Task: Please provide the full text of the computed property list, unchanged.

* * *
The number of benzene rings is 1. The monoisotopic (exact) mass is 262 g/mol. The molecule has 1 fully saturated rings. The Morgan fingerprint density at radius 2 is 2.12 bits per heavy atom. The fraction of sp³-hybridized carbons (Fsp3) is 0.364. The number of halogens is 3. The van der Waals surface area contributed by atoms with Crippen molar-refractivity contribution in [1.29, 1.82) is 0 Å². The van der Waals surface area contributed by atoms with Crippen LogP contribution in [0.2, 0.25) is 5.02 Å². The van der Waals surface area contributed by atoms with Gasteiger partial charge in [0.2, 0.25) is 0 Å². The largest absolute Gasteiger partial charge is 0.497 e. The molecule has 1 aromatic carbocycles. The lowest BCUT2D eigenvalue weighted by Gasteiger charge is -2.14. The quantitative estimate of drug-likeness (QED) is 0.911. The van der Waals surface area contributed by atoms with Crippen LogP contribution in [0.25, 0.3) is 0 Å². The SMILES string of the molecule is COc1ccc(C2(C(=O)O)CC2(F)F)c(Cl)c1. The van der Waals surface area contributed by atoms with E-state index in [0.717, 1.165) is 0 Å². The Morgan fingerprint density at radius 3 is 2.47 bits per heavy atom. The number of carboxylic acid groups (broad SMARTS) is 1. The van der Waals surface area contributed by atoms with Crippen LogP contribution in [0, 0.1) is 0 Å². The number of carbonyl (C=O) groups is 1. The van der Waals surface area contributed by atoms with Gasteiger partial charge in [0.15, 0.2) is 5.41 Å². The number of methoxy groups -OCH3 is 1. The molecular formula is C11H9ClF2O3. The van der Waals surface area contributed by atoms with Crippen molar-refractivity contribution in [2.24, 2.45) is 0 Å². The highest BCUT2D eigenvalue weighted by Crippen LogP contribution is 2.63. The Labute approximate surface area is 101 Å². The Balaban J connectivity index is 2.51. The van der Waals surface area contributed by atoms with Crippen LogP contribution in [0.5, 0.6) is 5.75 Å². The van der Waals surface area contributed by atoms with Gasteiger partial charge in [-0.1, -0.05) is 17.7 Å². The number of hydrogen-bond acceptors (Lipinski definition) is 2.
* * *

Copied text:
The number of benzene rings is 1. The monoisotopic (exact) mass is 262 g/mol. The molecule has 1 fully saturated rings. The Morgan fingerprint density at radius 2 is 2.12 bits per heavy atom. The fraction of sp³-hybridized carbons (Fsp3) is 0.364. The number of halogens is 3. The van der Waals surface area contributed by atoms with Crippen molar-refractivity contribution in [1.29, 1.82) is 0 Å². The van der Waals surface area contributed by atoms with Crippen LogP contribution in [0.2, 0.25) is 5.02 Å². The van der Waals surface area contributed by atoms with Gasteiger partial charge in [0.2, 0.25) is 0 Å². The largest absolute Gasteiger partial charge is 0.497 e. The molecule has 1 aromatic carbocycles. The lowest BCUT2D eigenvalue weighted by Gasteiger charge is -2.14. The quantitative estimate of drug-likeness (QED) is 0.911. The van der Waals surface area contributed by atoms with Crippen LogP contribution in [0.25, 0.3) is 0 Å². The SMILES string of the molecule is COc1ccc(C2(C(=O)O)CC2(F)F)c(Cl)c1. The van der Waals surface area contributed by atoms with E-state index in [0.717, 1.165) is 0 Å². The Morgan fingerprint density at radius 3 is 2.47 bits per heavy atom. The number of carboxylic acid groups (broad SMARTS) is 1. The van der Waals surface area contributed by atoms with Crippen LogP contribution in [0, 0.1) is 0 Å². The number of carbonyl (C=O) groups is 1. The van der Waals surface area contributed by atoms with Gasteiger partial charge in [0.15, 0.2) is 5.41 Å². The number of methoxy groups -OCH3 is 1. The molecular formula is C11H9ClF2O3. The van der Waals surface area contributed by atoms with Crippen molar-refractivity contribution in [2.24, 2.45) is 0 Å². The highest BCUT2D eigenvalue weighted by Crippen LogP contribution is 2.63. The Labute approximate surface area is 101 Å². The Balaban J connectivity index is 2.51. The van der Waals surface area contributed by atoms with Crippen LogP contribution in [0.5, 0.6) is 5.75 Å². The van der Waals surface area contributed by atoms with Gasteiger partial charge in [-0.1, -0.05) is 17.7 Å². The number of hydrogen-bond acceptors (Lipinski definition) is 2.